G.–Q. Song et al. Neurogastroenterology and Motility accelerates gastric emptying of liquids and solids, and intestinal transit, probably by inhibiting the sympathetic activity. Spinal cord stimulation may have a therapeutic potential for treating GI motility disorders. Keywords gastric emptying, gastrointestinal motility, intestinal transit, spinal cord stimulation, sympathetic activity. INTRODUCTION Delayed gastric emptying or impaired gastric motility and visceral hypersensitivity to gastric distention are two major pathophysiological factors of functional dyspepsia or two major components of functional gastric disorders. Functional dyspepsia is a common disorder affecting about 25% of the general population.1 A proportion of patients meeting Rome symptom criteria for functional dyspepsia will be found, if studied, to have gastroparesis. Gastroparesis is reported in 30–50% of type I or type II diabetes and 25–40% of patients with functional dyspepsia.2–4 Common symptoms of functional dyspepsia and gastroparesis include epigastric pain or discomfort, early satiety, fullness, abdominal bloating, nausea, and vomiting. Medical treatment options for gastroparesis and functional dyspepsia are very limited. In addition to the intrinsic enteric nervous system, the extrinsic vagal and sympathetic nerves also play important roles in the regulation of gastric motility. It is well established that the activation of vagal cholinergic nerves enhances gastric motility, whereas the activation of sympathetic nerves inhibits gastric motility. In addition, vagal non-adrenergic non-cholinergic path contributes to inhibitory control of gastric motility.5 Spinal cord stimulation (SCS) has been widely applied for the treatment of pain.6–14 The main clinical applications of SCS consist of (i) chronic regional pain syndromes type I and II13; (ii) radicular pain: failed back surgery syndrome13; (iii) vascular pain: refractory angina and peripheral vascular diseases13; (iv) urological diseases: interstitial cystitis and urge incontinence; and (v) abdominal visceral pain.9,15 There have been few studies reporting potential applications of SCS for the treatment of gastrointestinal (GI) motility disorders.9,16,17 We hypothesized that SCS might improve GI motility by inhibiting sympathetic nerves or altering sympathovagal balance. The aim of this study was to investigate the effects of SCS on gastric emptying of liquids and solids, and small intestinal transit in regular and diabetic rats and possible mechanisms involving the extrinsic autonomic functions. Figure 1 A stimulation electrode was implanted into the epidural space (T9/T10) and a circular anode was placed subcutaneously with exposure of the contact made at the level of the neck. MATERIALS AND METHODS Animal preparation A total of 73 Sprague–Dawley rats (350–400 g) were used in this study. Before the surgical procedure, the rats were given ketamine (60 mg/kg, ip) together with Xylazine (5 mg/kg ip) to maintain a deep level of surgical anesthesia and muscle relaxation (disappearance of reflex with leg punch or toe pinch with a forceps). A laminectomy was performed to expose the lower thoracic and upper lumbar segments of the spinal cord. The caudal-most rib and the spinal nerve running immediately adjacent and caudal to that rib were located and followed to the spinal cord. That spinal segment was used as the ‘reference point’ for the T13 spinal level. A unipolar stimulation electrode (oval cathode 2 mm in length) was placed on the dorsal column immediately above the reference point, then moved to a predetermined spinal level of T9–T10, and chronically implanted into the epidural space (Fig. 1). The electrode connecting wire was fixed in the muscle layer of the back and brought out at the back of the neck. The circular anode (5 mm in diameter) was placed subcutaneously with exposure of the contact made at the level of the neck and also brought out at the back of the neck. The experiments were initiated when the rats were completely recovered (5–10 days) from the surgery. The electrode location was validated at the end of the study by visual examination. The experimental protocols were approved by the Institutional Animal Care and Use Committee of the VA Medical Center, Oklahoma City, OK, USA. In rats that were to be treated with Streptozotocin (STZ), the surgical procedure was performed before the induction of diabetes to ensure a complete recovery. Induction of diabetes After a complete recovery from the surgery, 18 of the animals were intraperitoneally injected with STZ (65 mg/ 378 © 2013 John Wiley & Sons Ltd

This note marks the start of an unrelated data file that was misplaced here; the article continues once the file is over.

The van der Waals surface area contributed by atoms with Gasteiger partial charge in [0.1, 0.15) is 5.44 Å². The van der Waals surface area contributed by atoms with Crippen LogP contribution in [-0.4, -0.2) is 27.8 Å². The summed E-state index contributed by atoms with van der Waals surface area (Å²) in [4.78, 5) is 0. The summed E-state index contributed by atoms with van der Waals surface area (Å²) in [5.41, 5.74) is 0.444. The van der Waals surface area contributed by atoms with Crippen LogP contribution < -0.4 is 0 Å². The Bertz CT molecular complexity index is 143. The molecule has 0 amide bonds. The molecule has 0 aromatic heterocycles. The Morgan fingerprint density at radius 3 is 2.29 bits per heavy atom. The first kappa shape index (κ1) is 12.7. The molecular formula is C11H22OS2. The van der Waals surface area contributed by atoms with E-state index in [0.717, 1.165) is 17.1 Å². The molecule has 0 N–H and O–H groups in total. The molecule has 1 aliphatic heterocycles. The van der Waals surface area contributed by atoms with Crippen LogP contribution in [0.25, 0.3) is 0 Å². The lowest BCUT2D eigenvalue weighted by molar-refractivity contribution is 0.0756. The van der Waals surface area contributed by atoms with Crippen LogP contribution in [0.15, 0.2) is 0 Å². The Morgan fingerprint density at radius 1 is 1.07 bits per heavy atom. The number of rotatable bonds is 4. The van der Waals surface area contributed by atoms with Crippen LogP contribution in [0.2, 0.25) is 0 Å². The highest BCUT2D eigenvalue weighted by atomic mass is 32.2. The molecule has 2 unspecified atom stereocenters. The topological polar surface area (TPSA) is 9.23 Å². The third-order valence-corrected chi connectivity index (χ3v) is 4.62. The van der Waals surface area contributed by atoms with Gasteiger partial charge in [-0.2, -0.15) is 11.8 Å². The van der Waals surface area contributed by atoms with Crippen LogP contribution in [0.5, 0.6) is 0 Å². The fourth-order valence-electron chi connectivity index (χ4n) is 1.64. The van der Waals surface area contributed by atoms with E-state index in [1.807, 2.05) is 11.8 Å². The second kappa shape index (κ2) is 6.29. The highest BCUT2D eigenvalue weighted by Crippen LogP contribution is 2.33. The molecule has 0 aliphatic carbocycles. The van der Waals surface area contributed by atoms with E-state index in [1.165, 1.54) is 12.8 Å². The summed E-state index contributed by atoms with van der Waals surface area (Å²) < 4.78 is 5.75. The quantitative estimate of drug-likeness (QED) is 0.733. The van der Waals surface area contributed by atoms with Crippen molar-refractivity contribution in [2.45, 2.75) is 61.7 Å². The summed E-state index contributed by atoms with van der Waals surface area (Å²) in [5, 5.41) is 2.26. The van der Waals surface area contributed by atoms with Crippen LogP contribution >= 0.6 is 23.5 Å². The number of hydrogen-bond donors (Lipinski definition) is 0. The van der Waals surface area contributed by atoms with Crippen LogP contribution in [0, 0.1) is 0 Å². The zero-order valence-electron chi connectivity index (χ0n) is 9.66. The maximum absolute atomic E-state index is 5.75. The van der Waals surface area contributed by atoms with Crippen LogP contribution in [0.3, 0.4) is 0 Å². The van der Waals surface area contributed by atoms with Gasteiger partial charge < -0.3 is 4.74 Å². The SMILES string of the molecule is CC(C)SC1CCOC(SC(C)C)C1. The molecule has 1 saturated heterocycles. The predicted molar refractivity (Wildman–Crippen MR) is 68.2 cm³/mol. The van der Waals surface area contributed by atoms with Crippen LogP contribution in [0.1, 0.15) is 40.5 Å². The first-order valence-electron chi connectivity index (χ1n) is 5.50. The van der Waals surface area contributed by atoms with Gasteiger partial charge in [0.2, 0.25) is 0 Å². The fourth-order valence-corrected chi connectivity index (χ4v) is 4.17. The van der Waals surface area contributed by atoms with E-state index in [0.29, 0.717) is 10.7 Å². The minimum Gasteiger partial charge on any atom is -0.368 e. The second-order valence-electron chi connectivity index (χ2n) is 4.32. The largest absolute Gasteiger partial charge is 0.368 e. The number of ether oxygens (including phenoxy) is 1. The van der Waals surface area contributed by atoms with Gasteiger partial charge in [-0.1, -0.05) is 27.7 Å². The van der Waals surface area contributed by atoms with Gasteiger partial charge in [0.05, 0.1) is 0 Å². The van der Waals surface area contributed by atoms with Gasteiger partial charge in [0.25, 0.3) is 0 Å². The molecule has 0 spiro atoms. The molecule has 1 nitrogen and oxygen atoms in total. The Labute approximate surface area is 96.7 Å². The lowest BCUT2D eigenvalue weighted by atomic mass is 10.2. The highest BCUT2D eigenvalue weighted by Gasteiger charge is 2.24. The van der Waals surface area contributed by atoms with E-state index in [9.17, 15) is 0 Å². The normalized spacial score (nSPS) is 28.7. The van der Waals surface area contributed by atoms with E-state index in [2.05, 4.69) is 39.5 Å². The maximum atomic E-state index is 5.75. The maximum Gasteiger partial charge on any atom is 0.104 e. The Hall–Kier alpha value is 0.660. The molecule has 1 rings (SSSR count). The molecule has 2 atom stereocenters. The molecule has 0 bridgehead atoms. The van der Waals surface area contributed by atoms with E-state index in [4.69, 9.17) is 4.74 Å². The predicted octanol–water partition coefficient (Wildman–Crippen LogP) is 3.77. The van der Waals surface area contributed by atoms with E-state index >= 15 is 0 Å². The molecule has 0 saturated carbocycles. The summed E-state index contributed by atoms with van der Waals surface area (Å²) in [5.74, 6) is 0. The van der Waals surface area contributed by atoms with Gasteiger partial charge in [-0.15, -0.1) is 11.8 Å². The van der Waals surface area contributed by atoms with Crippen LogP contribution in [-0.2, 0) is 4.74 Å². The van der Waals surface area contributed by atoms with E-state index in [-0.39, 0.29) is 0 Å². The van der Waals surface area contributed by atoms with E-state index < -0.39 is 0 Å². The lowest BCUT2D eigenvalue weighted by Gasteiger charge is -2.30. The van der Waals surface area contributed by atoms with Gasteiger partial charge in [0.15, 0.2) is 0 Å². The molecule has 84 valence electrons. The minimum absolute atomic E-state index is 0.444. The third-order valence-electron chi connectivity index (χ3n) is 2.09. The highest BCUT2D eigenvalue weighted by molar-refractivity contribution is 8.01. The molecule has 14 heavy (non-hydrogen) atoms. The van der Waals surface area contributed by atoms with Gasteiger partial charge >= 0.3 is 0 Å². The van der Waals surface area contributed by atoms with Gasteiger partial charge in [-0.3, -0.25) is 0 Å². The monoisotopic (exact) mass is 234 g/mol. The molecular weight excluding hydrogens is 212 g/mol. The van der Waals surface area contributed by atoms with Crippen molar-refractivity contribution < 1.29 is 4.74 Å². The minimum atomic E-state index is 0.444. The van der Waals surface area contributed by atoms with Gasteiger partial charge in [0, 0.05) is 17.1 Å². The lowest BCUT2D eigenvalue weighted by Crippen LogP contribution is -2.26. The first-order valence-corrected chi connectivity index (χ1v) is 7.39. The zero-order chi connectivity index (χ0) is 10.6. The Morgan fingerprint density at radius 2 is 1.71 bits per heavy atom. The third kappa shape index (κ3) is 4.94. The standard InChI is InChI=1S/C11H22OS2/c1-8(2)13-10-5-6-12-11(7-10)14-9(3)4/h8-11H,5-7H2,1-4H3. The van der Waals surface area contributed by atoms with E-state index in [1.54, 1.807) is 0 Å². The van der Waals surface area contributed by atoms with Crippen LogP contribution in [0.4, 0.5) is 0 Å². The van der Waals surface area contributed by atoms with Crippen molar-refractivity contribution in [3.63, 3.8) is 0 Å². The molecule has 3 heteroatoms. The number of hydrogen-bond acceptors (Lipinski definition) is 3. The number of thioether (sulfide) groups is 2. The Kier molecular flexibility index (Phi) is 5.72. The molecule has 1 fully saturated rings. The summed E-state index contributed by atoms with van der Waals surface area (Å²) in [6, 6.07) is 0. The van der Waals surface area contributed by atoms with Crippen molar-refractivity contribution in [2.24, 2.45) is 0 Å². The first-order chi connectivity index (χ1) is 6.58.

Volume 26, Number 3, March 2014 SCS for gastrointestinal motility disorders group, the experiment was the same as the sham group except that SCS with an intensity of 90% MT was applied during the 30 min postprandial period. kg, Sigma, St. Louis, MO, USA) dissolved in a 1.5 mL citrate buffer (pH 4.5, Sigma). The blood glucose level was measured weekly after the injection. Diabetes was defined as a blood glucose concentration of 350 mg/dL or higher. The animals (N = 2) that did not meet this criterion were excluded from the study. Experiment three Effects of SCS on gastric emptying of solids in healthy rats and diabetic rats chronically implanted with stimulation electrodes. This study included four groups of rats: eight healthy rats without SCS, eight healthy rats with SCS, eight diabetic rats without SCS, and eight diabetic rats with SCS. Diabetic rats were studied 6 weeks after the injection of STZ to ensure that gastric emptying was delayed according to our previous study,19 and healthy rats were age matched with the diabetic rats. Spinal cord stimulation The stimuli for SCS were delivered by a universal stimulator (Model A310; World Precision Instruments, Sarasota, FL, USA) and consisted of monophasic rectangular pulses (50 Hz; pulse width 0.2 ms; pulse train on/off time: 2 s/3 s) with an intensity of 30%, 60%, or 90% of the motor threshold (MT; tonic contractions of the abdominal muscles). These parameters were chosen based on pain control literature.9,16 However, in the application of SCS for pain control, stimuli are given continuously. In this application, we used trains of pulses, that is, the pulses were delivered for a certain period (2 s) and paused for another period (3 s). This concept was adopted from gastric electrical stimulation18 and was slightly different from the conventional method of SCS. Each of the four groups of rats was fasted for 24 h before the test and consumed 2.0 g of regular solid food during the study within 10 min (the composition of the solid meal: crude protein less than 23.0%, crude fat not less than 6.5%, crude fiber no more than 4.0%, ash no more than 8.0%, and added minerals no more than 2.5% [5008 Formulab Diet from Lab Diet in Missouri, USA]). Ninety minutes after feeding, the rat was killed and the stomach was removed. The content of the stomach was removed and left in open air to dry for a period of 48 h and the dried content was weighed.20 In the rats with SCS, SCS with an intensity of 90% MT was performed during the 90 min postprandial period. For the assessment of solid gastric emptying, 10 control samples of 2 g of the same solid food dissolved in 2 mL of saline were also air dried for 48 h. Gastric emptying was defined as the mean weight of the dried control samples minus the dried weight of the nonemptied food collected from the stomach times 100%. Experimental protocols A total of four experiments were performed after an overnight fast for Experiments 1 and 4, and 24-hour fast for Experiments 2 and 3 to investigate (i) the effects of SCS with different stimulation intensities on gastric tone; (ii) the effects of SCS on gastric emptying and intestinal transit in regular and diabetic rats; and (iii) mechanisms involving extrinsic autonomic functions. Experiment four Possible mechanism of SCS involving the extrinsic autonomic function. The effects of SCS on autonomic functions assessed by the spectral analysis of heart rate variability were studied in 16 healthy rats. Before the experiment, three cardiac pacing wires were placed (by suturing in the muscle under the skin) in the intercostal space below the first pair of nipples (two active electrodes) and the right rear leg (one reference electrode). The ECG was recorded from these wires in the fasting state for 20 min at baseline, 20 min during SCS of 90% MT, and 20 min after SCS. Experiment one Effects of SCS with different stimulation intensities on gastric tone. In addition to the SCS electrodes, a small intragastric balloon was chronically placed in the proximal stomach in seven healthy rats at the time when the SCS electrodes were implanted. The balloon bag was of a spherical shape with a maximal volume of about 5–7 mL and a nondistensible diameter of 2.0–2.5 cm. It was sutured to a flexible plastic tube with inside diameter of 1.67 mm and outside diameter of 2.42 mm. A 1- to 2-cm-long anterior epigastric incision was made, and the balloon was inserted into the stomach fundus, about 1 cm from the gastro-esophageal junction. The plastic tubing for air inflation of the balloon was exteriorized at the back of the neck along with the connecting wires of the electrodes. The abdomen was then closed by suturing with silk. Measurements and analyses Assessment of gastric tone Gastric tone was assessed by using a barostat machine, which is a recognized method.21 It is known that gastric tone is produced by sustained contractions of the stomach wall, and the variation in intraballoon volume is inversely correlated with the change in gastric tone.22 In this method, a catheter with one end attached to a non-compliant plastic balloon and the other end connected to an electronic barostat (G & J Electronics, North York, ON, Canada) was used to measure intraballoon volume. The minimal distending pressure (MDP) was determined by inflating the balloon in 1 mmHg steps until a pressure at which evident respiratory excursions were recorded and a proper balloon volume was achieved (>0.3 mL). The pressure that was 2 mmHg above MDP was defined as the operating pressure and used for recording gastric volume. Experimental protocol: The experiment included a 20-min baseline and three 20-min periods with SCS of three different intensities. The two consecutive SCS periods were separated with a period of 20 min or more in order for the gastric tone to recover to the baseline. Spinal cord stimulation was performed with an intensity of 30%, 60%, or 90% of the MT. Gastric tone was assessed by the measurement of gastric volume via the implanted gastric balloon using a computerized barostat throughout the experiment. Experiment two Effects of SCS on gastric emptying of liquids and intestinal transit. Sixteen healthy rats chronically implanted with stimulation electrodes were studied. After a complete recovery from the surgical procedure, they were evenly divided into sham SCS and SCS groups. In the sham group, the rats were gavage fed with 1.5 mL of methylcellulose mixed with phenol red. Thirty minutes after feeding, the rats were sacrificed, the stomach and the entire small bowl were removed, and gastric and small intestinal retention of phenol red were calculated. In the SCS © 2013 John Wiley & Sons Ltd Measurements of gastric emptying of liquids and intestinal transit Thirty minutes after the test meal of methylcellulose mixed with phenol red, the rats were killed under general anesthesia with 5% isoflurane inhalation, confirmed by chest 379